Miami-Dade’s public hospital system will close the year ending Sept. 30 with a profit of about $65 million, exceeding budget forecasts and reflecting better-than-expected revenues from patient services and local sales and property taxes, Jackson Health System executives said Monday.
Mark Knight, chief financial officer for the $1.8 billion-a-year hospital system, attributed his projections to sustained improvement in the numbers of patient admissions, same-day surgeries and other services.
The hospital system’s dedicated public support also has beat projections, generating an estimated $377 million for the year in county sales taxes and general funds.
Jackson Health’s strategic plans call for growth in patient services, and one area where the hospital system plans to expand is West Miami-Dade.
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Jackson Health CEO Carlos Migoya said the hospital system has filed its application with state healthcare regulators to demonstrate the need for a 100-bed hospital in Doral, where plans call for a medical campus with pediatric specialties, a free-standing emergency department and other services.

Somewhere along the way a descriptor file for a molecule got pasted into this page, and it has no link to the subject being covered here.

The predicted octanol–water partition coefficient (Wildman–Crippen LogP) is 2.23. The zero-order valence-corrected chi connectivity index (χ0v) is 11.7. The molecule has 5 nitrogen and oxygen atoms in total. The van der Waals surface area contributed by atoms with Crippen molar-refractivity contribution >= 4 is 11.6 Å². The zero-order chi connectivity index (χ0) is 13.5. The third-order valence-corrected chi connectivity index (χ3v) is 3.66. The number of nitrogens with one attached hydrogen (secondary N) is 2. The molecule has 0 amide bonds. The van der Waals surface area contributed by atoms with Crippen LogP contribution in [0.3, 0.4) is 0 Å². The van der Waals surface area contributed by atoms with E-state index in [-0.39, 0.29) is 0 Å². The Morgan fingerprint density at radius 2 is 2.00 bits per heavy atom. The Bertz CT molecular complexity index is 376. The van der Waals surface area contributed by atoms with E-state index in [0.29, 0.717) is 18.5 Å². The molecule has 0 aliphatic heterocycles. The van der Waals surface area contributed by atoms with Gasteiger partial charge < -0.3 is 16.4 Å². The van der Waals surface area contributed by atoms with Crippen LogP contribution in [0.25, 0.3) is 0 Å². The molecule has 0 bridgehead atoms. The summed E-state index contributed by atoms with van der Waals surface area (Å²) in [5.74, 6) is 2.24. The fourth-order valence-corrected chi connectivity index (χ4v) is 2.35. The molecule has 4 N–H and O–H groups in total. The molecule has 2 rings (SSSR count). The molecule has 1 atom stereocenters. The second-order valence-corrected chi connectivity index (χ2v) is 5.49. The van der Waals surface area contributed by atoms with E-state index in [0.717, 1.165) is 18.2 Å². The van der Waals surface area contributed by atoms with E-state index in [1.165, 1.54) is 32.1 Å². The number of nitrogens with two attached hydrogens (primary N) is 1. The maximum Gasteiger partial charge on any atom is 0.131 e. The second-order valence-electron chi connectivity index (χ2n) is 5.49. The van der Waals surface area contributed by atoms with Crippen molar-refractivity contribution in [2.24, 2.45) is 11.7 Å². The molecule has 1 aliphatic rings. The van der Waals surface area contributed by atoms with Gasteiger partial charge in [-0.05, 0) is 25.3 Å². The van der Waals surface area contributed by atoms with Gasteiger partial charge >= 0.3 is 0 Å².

Dubbed “Jackson West,” the campus is planned for a 27-acre tract adjacent to the Palmetto Expressway at 7800 NW 29th Street in Doral. It is estimated to be completed by spring 2018.
The medical center will “relieve the healthcare desert that faces more than 500,000 people who live within five miles of this campus,” Migoya told members of the Public Health Trust that governs Jackson Health.
Also Monday, the board of trustees approved a bid waiver to hire Robins and Morton Corp., a construction company, to build more patient rooms and a new operating room at Jackson South Community Hospital in South Miami-Dade, which has experienced increasing numbers of patients in the past year.
The contract is estimated at $5.8 million, an amount that drew scrutiny from Darryl Sharpton, a Jackson trustee. Sharpton asked Knight why Jackson staff members were recommending approval for a contract that was nearly $2 million more than the lowest bid received earlier this year.
Knight said some of the low bidders were deemed “unresponsive” by the county and disqualified, and that additional work, including the new operating room, had been added to the project since the initial call for bidders.